Thursday, November 13, 2014

7 short CSR reports - the better and the less better

I was asked by @jenniferwoofter on Twitter if  I can recommend any short reports - under or around 20 pages - that are effective in communicating sustainability. I always have a problem remembering where I found good reporting practice. I ought to develop a system. (Note to self: that to-do list just keeps getting longer). So, in order to respond to Jennifer, and refresh my thinking, I did a little research using the GRI Global Reporting Sustainability Database. It's very hard to find reports that are under or around 20 pages (excluding executive summaries of longer reports) (and, of course, I only look at reports in English (or sort-of English)). It's almost impossible to find short reports in Asia or Latin America and most of Europe. Shorter reports tend to be from U.S. companies. Also, short reporting does not correlate absolutely to company size. It's not just SMEs and local companies that keep reports compact. My list below includes some large global companies with tens of thousands of employees.

Here's what I came up with - the better and less better. I will say that even the less better reports are evidence of some level of commitment and action and while my, as usual, fairly direct criticisms reflect my honest professional opinion in the hope of helping reporters get better value from reporting, I continue to commend and be grateful to companies who report. Reporting is always a challenge and always an achievement. Even short reports can be powerful. Some more than others.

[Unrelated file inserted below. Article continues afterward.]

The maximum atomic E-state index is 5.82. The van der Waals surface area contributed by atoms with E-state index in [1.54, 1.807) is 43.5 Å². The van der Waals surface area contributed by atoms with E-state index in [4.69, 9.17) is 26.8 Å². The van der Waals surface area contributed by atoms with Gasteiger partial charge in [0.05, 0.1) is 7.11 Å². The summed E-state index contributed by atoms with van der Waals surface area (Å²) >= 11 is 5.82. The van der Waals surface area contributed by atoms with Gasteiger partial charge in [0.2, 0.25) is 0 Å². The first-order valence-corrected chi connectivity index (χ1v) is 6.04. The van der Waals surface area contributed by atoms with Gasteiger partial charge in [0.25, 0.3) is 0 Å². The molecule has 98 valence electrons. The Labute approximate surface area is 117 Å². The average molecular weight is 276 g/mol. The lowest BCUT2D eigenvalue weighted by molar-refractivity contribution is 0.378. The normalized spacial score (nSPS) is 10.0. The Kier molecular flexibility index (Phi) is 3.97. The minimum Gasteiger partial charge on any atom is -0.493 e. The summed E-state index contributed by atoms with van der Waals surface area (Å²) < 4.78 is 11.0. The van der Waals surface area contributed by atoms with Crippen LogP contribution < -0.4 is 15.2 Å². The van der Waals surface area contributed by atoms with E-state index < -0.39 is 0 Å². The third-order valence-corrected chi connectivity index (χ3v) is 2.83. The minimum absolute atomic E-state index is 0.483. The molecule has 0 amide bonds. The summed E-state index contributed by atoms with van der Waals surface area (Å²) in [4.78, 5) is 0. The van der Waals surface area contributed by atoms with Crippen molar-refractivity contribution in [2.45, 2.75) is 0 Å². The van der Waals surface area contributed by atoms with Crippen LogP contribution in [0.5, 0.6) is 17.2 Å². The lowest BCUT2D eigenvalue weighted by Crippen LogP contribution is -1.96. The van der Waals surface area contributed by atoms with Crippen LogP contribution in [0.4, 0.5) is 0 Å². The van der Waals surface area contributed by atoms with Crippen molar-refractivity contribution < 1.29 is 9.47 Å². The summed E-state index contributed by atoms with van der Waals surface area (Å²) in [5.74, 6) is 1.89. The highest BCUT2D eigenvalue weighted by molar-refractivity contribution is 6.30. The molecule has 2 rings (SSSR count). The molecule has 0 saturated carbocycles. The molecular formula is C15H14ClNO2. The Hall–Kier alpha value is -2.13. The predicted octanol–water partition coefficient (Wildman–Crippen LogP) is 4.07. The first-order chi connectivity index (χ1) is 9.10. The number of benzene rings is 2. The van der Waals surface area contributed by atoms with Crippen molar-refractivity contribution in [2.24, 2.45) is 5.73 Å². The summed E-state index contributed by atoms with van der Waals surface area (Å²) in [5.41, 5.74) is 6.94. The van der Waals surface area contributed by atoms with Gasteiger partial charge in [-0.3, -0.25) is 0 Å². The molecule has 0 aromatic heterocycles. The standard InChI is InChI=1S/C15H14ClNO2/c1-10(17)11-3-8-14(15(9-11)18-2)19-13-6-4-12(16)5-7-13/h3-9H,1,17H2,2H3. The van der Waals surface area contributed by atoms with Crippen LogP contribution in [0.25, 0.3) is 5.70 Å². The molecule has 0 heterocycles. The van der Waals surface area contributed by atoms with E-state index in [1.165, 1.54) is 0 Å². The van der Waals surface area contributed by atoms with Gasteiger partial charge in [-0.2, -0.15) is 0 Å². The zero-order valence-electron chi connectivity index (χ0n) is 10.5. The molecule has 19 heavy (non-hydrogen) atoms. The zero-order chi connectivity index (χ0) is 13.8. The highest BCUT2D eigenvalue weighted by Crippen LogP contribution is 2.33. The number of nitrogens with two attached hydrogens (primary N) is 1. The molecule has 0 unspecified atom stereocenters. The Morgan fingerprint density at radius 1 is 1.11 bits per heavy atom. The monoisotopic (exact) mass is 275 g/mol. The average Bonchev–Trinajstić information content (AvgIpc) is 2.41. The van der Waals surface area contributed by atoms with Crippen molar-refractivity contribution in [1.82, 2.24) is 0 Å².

The better

GRI Application Level C, GRI checked, 12 pages excluding GRI Index

Datwyler Cabling Solutions is a supplier of system solutions and services for electrical and ICT infrastructures in public and commercial buildings and in data centers and networks.This is a report for a medium-sized business (less than 1,000 people) that really does the job. It's short, no frills, no stories and no case studies, but it covers the ground and credibly represents a sustainable approach with just about enough data to make it meaningful. Don't look for more sophisticated reporting content, such as a materiality matrix or impact assessments, but for the size of the organization, the report is a simple, concise and clear communication of the organization, its values and its approach in practice. As short reports go, I like this one.